A link pertaining to grief and bereavement.
As the nation-wide leader and champion for mental health, CMHA facilitates access to the resources people require to maintain and improve mental health and community integration, build resilience, and support recovery from mental illness.
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Grieving is seen by many as a process of adjustment following the death of a loved one. It affects a person on different levels: emotional, relational, spiritual, daily organization, etc. However, grieving is a normal stage in life and people usually have the inner strength to cope with it. Due to current conditions with the Covid-19, people who have lost a loved one also face various restrictions (travel, isolation, etc.), which keeps them away from family and friends when they need it most.
The importance of rituals
Rituals have an important role in the grieving process. Hence the importance during this pandemic of doing it differently.
a) The announcement of death can be done in different ways with relatives: phone call, private messages, etc. or to the community in obituaries, social networks in collaboration with the funeral services.
b) From a few hours to a few days after the death, you can organize a special moment in complete privacy. This moment can be done with loved ones while respecting the rules of physical distancing (ex: listening to a special song, reading a poem or other).
c) To end with the funeral ritual, after confinement, according to the wishes of the deceased and his family.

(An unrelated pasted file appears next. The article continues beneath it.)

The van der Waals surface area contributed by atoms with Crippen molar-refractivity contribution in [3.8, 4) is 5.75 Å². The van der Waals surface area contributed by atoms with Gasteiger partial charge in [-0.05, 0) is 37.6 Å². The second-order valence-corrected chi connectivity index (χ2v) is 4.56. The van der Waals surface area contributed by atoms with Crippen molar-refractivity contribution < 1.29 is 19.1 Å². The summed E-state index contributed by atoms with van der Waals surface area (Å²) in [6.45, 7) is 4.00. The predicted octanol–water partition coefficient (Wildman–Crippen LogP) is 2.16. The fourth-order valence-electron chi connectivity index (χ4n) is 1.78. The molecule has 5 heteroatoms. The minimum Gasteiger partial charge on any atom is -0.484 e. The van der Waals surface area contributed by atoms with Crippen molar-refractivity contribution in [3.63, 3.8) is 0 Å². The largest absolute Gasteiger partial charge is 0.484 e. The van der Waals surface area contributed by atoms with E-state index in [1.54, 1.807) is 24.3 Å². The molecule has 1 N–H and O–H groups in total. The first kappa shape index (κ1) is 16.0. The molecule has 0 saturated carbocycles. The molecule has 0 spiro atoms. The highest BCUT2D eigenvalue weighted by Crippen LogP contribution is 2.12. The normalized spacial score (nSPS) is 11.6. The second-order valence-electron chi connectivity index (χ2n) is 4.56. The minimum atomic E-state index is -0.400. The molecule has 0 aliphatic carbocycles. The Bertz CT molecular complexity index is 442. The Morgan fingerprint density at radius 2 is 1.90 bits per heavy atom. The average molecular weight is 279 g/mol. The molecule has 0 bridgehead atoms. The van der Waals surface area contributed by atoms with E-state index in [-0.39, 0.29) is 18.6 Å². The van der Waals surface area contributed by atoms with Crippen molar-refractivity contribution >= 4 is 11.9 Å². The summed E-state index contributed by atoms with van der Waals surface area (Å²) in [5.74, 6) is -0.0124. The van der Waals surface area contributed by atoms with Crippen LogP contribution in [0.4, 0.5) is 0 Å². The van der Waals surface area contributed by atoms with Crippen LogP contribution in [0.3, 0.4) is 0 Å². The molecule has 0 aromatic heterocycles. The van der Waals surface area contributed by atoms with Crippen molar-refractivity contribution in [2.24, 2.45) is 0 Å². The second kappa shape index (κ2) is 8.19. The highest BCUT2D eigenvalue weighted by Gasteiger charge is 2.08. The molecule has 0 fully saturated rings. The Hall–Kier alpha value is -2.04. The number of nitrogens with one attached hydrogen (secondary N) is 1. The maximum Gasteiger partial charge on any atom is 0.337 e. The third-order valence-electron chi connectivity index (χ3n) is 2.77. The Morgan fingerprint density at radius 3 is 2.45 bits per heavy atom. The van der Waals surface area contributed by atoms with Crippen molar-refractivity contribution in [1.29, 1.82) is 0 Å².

It is important to remember that funeral rituals are used to mark the death of a person, to honor their memory, to bring family and community together and to make sense of the passage from life to death. Funeral rituals during the pandemic are important to prevent those who died during this period from being forgotten and so that those who are grieving receive the attention and the social support they need.
Here are a few tips to help you and your family recover during this time of grief:
Take care of your physical health
• Eat small amounts frequently
• Drink a hot drink
• Take a hot bath
• Go take a short walk
Take care of your emotional heath
• Grief is an important step in the healing process
• Go at your own pace
• Stay alert to your feelings
• Contact a family member or someone you trust. Its normal to need to talk about it regularly.
Take care of your social well-being
• By phone call
• By social networks
• By letter
In initiating the first contact, you will probably be surprised to hear the joy in the voice of your loved ones who do not know how to contact you during this time of mourning.
Despite the means used to overcome the situation, you may still need professional services. Here are some possible alarm signals.
• I experience significant and persistent disturbances related to appetite and sleep.
• I have difficulty functioning (family, work, leisure).
• I feel a marked decline in my interest in things I used to love.
• I can’t concentrate or make a decision.
• I feel intense suffering that lasts, or on the contrary, I act as if nothing has happened and I do not feel any emotions.
• I feel overwhelmed by the event to the point of thinking about suicide or hurting another person.
• I isolate myself from my loved ones.
• My use of alcohol, drugs, medication or other substances has increased.
Also watch for signs of fatigue and exhaustion and seek help if needed. You are not alone in this situation. Do not hesitate to ask for help.
Addiction services Mental Health and Child/Youth Team
506-547-2086 - Bathurst 506-547-2110 - Bathurst
506-394-3615 - Tracadie 506-726-2030 - Tracadie
Support group offered by Guylaine Morissette Hachey, ceritified bereavement support group facilitator.
Fall sessions available from September to November. Sessions to be held in the Elhatton's Funeral Home Chapel.
For more information please contact Guylaine at 543-6980 or by e-mail at firstname.lastname@example.org
Click an obituary for more details and to send condolences.